Tuesday, March 03, 2009

Protection For Our World

One of the arrogant criminal acts of the formerly occupied White House was removal on consideration for other species when the U.S. wanted to occupy a space of its choice. We had as a nation showed wisdom and a caring policy when it came to our use of resources, prior to the war criminal cabal.

President Obama has returned this country to that behavior, and it is a shining moment for us as a country.

Today President Obama will restore rules requiring U.S. agencies consult with independent federal experts to determine if their actions might harm threatened and endangered species, according to an administration official who asked not to be identified, marking yet another reversal of President Bush's environmental legacy.

In December 2008, the Bush administration changed a longstanding practice under the Endangered Species Act by issuing rules that allowed agencies to move ahead with projects and programs without seeking an independent review by either the Fish and Wildlife Service or the National Oceanic and Atmospheric Administration. Environmentalists and scientists said this shift could allow agencies to press ahead with plans that could hurt already-vulnerable species across the country.

Today Obama will issue a presidential memorandum, an administration official said, that will direct departments to yet again consult with the two agencies on decisions that could affect imperiled plants and animals "while the Interior and Commerce Departments review the Bush rulemaking."

The move, the official said, "will restore the status quo ante and allow the Interior and Commerce Departments to determine whether a new rule should be promulgated that will again codify the longstanding consultation practice under the" Endangered Species Act.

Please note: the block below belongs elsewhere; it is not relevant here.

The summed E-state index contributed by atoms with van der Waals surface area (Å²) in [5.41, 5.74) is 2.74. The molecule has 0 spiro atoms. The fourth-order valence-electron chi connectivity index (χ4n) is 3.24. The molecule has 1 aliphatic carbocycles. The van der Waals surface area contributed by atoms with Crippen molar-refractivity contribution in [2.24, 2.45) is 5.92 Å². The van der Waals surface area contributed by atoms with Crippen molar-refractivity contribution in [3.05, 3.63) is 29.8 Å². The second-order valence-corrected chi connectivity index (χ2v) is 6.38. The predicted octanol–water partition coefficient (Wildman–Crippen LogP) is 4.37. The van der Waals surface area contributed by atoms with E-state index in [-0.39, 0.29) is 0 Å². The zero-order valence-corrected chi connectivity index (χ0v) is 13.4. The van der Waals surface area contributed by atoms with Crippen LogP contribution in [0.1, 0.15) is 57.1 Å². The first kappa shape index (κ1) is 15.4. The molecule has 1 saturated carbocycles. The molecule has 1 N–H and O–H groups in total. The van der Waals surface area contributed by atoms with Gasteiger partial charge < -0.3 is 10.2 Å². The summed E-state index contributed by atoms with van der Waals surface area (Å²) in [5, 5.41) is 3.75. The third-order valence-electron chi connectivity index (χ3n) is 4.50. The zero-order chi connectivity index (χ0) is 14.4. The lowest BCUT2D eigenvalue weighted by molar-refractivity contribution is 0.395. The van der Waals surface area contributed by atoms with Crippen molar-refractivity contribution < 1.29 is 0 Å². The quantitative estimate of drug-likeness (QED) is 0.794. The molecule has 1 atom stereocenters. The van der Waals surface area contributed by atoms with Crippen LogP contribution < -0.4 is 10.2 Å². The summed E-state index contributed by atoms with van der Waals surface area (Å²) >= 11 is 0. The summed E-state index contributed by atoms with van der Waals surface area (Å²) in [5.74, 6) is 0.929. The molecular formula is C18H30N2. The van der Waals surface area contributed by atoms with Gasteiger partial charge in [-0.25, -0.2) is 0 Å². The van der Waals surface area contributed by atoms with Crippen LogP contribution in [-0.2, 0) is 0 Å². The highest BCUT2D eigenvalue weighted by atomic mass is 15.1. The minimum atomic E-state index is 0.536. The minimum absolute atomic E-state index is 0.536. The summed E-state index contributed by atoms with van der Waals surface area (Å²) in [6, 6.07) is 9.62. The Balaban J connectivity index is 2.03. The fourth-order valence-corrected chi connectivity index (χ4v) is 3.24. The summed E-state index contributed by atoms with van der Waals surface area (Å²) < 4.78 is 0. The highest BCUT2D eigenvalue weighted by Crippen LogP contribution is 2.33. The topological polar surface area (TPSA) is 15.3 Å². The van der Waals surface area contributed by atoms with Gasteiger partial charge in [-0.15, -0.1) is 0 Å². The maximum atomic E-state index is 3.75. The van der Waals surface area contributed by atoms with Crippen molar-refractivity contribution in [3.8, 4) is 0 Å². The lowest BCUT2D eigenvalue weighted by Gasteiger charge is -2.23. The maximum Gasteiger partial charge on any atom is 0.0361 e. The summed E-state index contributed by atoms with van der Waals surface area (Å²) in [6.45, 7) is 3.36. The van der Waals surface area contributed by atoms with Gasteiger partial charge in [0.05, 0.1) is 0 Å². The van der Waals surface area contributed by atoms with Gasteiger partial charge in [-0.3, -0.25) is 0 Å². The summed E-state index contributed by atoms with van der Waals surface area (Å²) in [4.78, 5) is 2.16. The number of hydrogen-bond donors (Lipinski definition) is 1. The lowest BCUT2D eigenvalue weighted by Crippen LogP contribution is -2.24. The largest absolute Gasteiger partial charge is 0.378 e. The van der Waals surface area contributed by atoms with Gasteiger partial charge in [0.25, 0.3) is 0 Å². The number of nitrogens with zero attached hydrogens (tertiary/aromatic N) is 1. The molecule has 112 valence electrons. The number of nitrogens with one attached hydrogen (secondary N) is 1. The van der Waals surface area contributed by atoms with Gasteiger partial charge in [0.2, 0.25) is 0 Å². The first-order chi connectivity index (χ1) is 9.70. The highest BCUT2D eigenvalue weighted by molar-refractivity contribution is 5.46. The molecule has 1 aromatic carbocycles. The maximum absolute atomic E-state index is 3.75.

House Natural Resources Committee Chairman Nick J. Rahall (D-W.V.), who had decried the Bush rule and had been trying to reverse it through the legislative process, hailed Obama's decision.

"I wholeheartedly support the president's proposal to restore the protections for endangered species that the Bush administration spent so many years trying to undermine," Rahall said in an interview. "It is one more indication that the new administration truly represents change for the better and is committed to the protection of our natural resources and our environment. I think we know who would have been the winner in this fox guarding the hen house scenario advanced by the Bush administration, and it would not be the hens."

The President just visited the Interior Department, congratulating the department on its work and commemorating its founding 160 years ago. With the return of care for our fellow creatures, he made this a glorious occasion.

Of course, there are the neanderthals who think shooting wolves from helicopters is sport, and this sort will try to head off any return of reason or enlightenment. There is a sort of subhuman attitude that gets its kicks from the rape of the natural world.

Democrats in Congress are attempting to reverse the rule via legislation. House Democrats wrote a provision into a spending bill that passed last month, leading Republicans to cry foul.

"This is a backdoor maneuver to create vast new climate change powers without any public comment or involvement of the American people," said Rep. Doc Hastings, R-Washington, ranking member of the House Natural Resources Committee.

The Senate has yet to act on the issue.

Since taking office six weeks ago, Obama has directed his Cabinet to reverse or review four Bush-era environmental and energy rules. Interior Secretary Ken Salazar has shelved drilling plans off the East and West coasts, as well as on federal land in Utah. He also shelved a plan to open up areas to oil-shale development. Those plans will be reviewed, he said.

And Lisa Jackson, head of the Environmental Protection Agency, last month agreed to review whether it should regulate carbon dioxide emissions from coal-fired power plants, portending a major reversal of the Bush administration's policy on global warming.

As some one who had the privilege of working with Senator Ralph Yarborough on the first legislation to give federal protection to endangered species, I take great pleasure in having the respect for our fellow creatures returned to this country. It will be a real improvement in our relationship with the world, and with other countries.

This is a moment of great improvement for our country in its place in civilization.

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